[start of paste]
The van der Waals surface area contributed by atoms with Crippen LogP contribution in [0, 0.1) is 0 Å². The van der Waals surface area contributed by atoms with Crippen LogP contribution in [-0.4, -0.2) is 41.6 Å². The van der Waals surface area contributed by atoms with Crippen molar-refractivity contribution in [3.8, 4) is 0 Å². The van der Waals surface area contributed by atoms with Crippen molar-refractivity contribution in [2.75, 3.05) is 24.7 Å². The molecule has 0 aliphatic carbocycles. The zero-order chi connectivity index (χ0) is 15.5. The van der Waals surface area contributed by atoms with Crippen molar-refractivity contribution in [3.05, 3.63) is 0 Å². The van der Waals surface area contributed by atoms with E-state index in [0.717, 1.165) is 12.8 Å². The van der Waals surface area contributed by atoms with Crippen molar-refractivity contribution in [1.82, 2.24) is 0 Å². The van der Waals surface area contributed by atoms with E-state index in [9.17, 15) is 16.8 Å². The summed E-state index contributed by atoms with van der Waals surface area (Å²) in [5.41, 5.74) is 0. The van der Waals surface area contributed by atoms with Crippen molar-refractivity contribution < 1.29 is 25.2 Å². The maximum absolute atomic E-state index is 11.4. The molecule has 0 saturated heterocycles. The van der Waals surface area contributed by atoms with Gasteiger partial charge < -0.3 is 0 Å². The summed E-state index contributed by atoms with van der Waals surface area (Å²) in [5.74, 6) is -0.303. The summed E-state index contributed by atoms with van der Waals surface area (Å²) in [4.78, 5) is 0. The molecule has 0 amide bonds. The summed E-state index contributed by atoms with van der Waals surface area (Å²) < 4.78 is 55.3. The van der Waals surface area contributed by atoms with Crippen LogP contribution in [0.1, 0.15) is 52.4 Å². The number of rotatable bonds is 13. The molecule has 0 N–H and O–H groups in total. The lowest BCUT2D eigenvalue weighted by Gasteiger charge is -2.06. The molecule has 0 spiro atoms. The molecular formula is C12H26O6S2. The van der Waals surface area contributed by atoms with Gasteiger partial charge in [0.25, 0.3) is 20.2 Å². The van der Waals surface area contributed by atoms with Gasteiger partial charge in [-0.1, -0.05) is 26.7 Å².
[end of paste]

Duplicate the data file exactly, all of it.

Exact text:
The van der Waals surface area contributed by atoms with Crippen LogP contribution in [0, 0.1) is 0 Å². The van der Waals surface area contributed by atoms with Crippen LogP contribution in [-0.4, -0.2) is 41.6 Å². The van der Waals surface area contributed by atoms with Crippen molar-refractivity contribution in [3.8, 4) is 0 Å². The van der Waals surface area contributed by atoms with Crippen molar-refractivity contribution in [2.75, 3.05) is 24.7 Å². The molecule has 0 aliphatic carbocycles. The zero-order chi connectivity index (χ0) is 15.5. The van der Waals surface area contributed by atoms with Crippen molar-refractivity contribution in [3.05, 3.63) is 0 Å². The van der Waals surface area contributed by atoms with E-state index in [0.717, 1.165) is 12.8 Å². The van der Waals surface area contributed by atoms with Crippen molar-refractivity contribution in [1.82, 2.24) is 0 Å². The van der Waals surface area contributed by atoms with E-state index in [9.17, 15) is 16.8 Å². The summed E-state index contributed by atoms with van der Waals surface area (Å²) in [5.41, 5.74) is 0. The van der Waals surface area contributed by atoms with Crippen molar-refractivity contribution < 1.29 is 25.2 Å². The maximum absolute atomic E-state index is 11.4. The molecule has 0 saturated heterocycles. The van der Waals surface area contributed by atoms with Gasteiger partial charge < -0.3 is 0 Å². The summed E-state index contributed by atoms with van der Waals surface area (Å²) in [5.74, 6) is -0.303. The summed E-state index contributed by atoms with van der Waals surface area (Å²) in [4.78, 5) is 0. The molecule has 0 amide bonds. The summed E-state index contributed by atoms with van der Waals surface area (Å²) < 4.78 is 55.3. The van der Waals surface area contributed by atoms with Crippen LogP contribution in [0.1, 0.15) is 52.4 Å². The number of rotatable bonds is 13. The molecule has 0 N–H and O–H groups in total. The lowest BCUT2D eigenvalue weighted by Gasteiger charge is -2.06. The molecule has 0 spiro atoms. The molecular formula is C12H26O6S2. The van der Waals surface area contributed by atoms with Gasteiger partial charge in [0.25, 0.3) is 20.2 Å². The van der Waals surface area contributed by atoms with Gasteiger partial charge in [-0.1, -0.05) is 26.7 Å².